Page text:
The Second Half
The Happy Pear
It's the Little Things
The Blood of Olympus
Keeping Up with the Kalashnikovs
Ross O Carroll Kelly
We are All Completely Beside Ourselves
Karen Joy Fowler
Mary Burnham's Column
Mary Burnham's voracious appetite for reading and her delight in sharing her book knowledge with our customers made her the natural choice when we wanted to appoint a Book Club advisor.
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When I first joined Dubray Books in 2002 I decided the only way I could have an opinion on the Man Booker Prize was to read all the six shortlisted novels: The Story of Lucy Gault by William Trevor, Dirt Music by Tim Winton, Fingersmith by Sarah Waters, Family Matters by Rohinton Mistry, Unless by Carol Shields and the winning title, The Life of Pi by Yann Martel. These six novels were all excellent so it was no chore but rather an absolute pleasure from start to finish. Did I figure out which one stood out from the rest? I certainly did. My only regret is that I didn’t go straight down to the local bookmakers and put my entire salary on it!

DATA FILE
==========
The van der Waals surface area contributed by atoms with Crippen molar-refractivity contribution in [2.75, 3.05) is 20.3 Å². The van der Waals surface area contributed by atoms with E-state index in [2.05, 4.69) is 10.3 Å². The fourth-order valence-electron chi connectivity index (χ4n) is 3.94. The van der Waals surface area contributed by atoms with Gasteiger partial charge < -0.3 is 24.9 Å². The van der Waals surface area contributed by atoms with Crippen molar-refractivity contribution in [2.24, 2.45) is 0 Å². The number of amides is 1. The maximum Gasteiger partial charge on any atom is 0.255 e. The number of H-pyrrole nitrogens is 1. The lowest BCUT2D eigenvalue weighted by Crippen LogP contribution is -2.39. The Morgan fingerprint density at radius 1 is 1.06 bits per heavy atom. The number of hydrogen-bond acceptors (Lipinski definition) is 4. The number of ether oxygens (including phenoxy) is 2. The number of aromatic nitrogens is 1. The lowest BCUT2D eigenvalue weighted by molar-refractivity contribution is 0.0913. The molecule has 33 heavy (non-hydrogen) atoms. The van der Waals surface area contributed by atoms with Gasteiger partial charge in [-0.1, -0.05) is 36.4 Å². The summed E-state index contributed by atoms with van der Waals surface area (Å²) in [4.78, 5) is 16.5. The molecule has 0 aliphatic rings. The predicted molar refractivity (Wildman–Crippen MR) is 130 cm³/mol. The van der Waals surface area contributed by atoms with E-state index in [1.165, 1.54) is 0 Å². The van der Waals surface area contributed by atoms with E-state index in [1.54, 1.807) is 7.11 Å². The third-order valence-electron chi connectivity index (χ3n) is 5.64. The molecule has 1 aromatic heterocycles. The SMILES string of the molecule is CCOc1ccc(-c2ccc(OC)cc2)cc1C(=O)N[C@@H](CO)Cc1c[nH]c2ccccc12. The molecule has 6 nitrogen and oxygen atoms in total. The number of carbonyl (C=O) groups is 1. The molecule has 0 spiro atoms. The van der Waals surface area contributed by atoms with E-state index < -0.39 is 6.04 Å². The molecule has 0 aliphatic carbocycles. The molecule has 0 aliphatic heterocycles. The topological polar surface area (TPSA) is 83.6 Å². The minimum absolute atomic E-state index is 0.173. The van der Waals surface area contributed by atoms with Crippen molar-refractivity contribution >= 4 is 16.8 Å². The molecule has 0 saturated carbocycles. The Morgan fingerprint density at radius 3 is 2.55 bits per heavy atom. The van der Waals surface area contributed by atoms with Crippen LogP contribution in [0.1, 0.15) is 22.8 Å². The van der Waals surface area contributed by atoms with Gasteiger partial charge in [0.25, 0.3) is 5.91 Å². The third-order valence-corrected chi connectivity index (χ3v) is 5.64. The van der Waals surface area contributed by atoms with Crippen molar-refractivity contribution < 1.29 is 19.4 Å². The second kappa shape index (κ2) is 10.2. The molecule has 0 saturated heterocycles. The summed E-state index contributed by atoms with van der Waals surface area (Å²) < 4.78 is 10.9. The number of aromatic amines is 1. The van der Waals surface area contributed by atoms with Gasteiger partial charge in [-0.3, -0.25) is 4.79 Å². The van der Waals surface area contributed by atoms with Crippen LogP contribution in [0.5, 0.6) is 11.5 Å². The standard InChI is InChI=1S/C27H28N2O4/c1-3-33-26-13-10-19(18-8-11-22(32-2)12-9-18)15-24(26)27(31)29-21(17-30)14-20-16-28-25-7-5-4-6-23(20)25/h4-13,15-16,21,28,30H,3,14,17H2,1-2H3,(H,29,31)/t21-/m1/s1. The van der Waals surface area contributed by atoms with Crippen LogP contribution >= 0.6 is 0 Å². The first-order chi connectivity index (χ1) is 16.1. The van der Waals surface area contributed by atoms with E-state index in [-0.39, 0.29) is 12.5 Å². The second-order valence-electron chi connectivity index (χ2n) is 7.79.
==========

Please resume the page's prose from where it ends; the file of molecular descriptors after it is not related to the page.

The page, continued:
Man Booker Prize for Fiction 2014
For 45 years, The Man Booker Prize has attracted global media attention with its longlist, shortlist and eventual winning novel. Authors on these lists can be assured of a huge readership and, for the lucky winner, it seems their book will never go out of print. The prize money, at £50,000, is not the largest purse but the increase in sales for years to come more than compensates. If you are in a book club, you’ll always find something worth reading on the list of past winners but don’t forget the six shortlisted titles as they are usually more than worthy of attention.